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ResourcesHuman Research EthicsEverything You Need to Know About Conflicts of Interest (Part II) – Psychology Today (Sara Gorman and Jack M. Gorman | February 2017)

Australasian Human Research Ethics Consultancy Services Pty Ltd (AHRECS)

Everything You Need to Know About Conflicts of Interest (Part II) – Psychology Today (Sara Gorman and Jack M. Gorman | February 2017)

 


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It’s not just about the money.

As we discussed in Part I of this three-part series on conflicts of interest, it’s not exactly a surprise that money can be a powerful influence on scientists’ and physicians’ behavior. Scientists and physicians who take money from drug companies are prone to design studies in ways that favor the company’s products[1], to minimize adverse side effects the company’s medications cause, and to prescribe the company’s medications to their patients.[2] Organizations that formulate guidelines for the treatment of various illnesses often have financial relationships with companies that make products recommended in the guidelines.[3]

These facts have led to many policies that attempt to make financial relationships between the pharmaceutical industry and the biomedical world more transparent. Journals require disclosure statements by authors of potential conflicts of interest and laws like the federal Physicians Payment Sunshine Act of 2010 mandate that payments by medical product manufacturers to physicians and teaching hospitals be reported to the Centers for Medicare and Medicaid (CMS) and made public on a website.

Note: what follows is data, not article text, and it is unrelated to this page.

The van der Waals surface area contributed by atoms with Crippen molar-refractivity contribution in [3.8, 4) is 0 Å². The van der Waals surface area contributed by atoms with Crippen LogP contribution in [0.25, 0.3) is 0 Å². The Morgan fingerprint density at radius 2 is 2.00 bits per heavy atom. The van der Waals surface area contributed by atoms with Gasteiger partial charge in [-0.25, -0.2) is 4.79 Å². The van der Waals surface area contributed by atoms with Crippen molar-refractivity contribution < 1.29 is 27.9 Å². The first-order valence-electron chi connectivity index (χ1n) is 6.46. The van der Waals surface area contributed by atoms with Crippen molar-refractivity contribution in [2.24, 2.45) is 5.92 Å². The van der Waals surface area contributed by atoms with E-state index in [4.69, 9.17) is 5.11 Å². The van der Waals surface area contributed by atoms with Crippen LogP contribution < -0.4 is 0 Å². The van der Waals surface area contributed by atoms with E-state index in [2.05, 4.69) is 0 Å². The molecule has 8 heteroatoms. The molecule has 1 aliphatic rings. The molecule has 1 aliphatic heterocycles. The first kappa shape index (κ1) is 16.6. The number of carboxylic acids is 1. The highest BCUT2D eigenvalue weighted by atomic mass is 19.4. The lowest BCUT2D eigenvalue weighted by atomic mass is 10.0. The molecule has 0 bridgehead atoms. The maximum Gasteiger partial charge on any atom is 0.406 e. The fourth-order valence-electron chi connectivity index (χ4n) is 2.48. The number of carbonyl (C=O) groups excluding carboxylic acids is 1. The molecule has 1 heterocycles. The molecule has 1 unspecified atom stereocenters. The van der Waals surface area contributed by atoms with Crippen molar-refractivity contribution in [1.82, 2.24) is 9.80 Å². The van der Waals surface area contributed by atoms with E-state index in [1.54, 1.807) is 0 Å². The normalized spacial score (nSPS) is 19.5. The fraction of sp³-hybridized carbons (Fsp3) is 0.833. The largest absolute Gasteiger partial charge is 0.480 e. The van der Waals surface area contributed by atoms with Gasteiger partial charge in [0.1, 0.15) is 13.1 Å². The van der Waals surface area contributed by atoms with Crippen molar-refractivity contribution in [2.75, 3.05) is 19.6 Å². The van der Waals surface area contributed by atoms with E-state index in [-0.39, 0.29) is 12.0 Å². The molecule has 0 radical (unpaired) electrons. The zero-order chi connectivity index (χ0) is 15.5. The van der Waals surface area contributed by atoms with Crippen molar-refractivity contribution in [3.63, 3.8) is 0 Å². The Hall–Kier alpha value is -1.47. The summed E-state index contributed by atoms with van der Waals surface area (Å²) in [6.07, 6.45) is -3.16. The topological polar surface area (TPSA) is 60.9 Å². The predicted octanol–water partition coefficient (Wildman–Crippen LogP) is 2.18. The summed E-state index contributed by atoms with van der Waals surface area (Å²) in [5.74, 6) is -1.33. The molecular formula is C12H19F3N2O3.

Other forms of financial incentives to scientists also frequently make the news. Recently, for example, the media revealed that scientists who concluded that fat rather than sugar is the most harmful part of our diet received money to support their research from the sugar industry. Similar alarms have been raised about the relationships between agricultural scientists who study the effects of pesticides and the safety of GMOs and the companies that make those products.

Read the rest of this discussion piece
Go to Part I of this series
This is Part II of this series
Go to Part III of this series*

* Part III doesn’t really discuss Conflicts of interest in research of any CoI so though we link to it here we’ve not included Part III in the Resource Library



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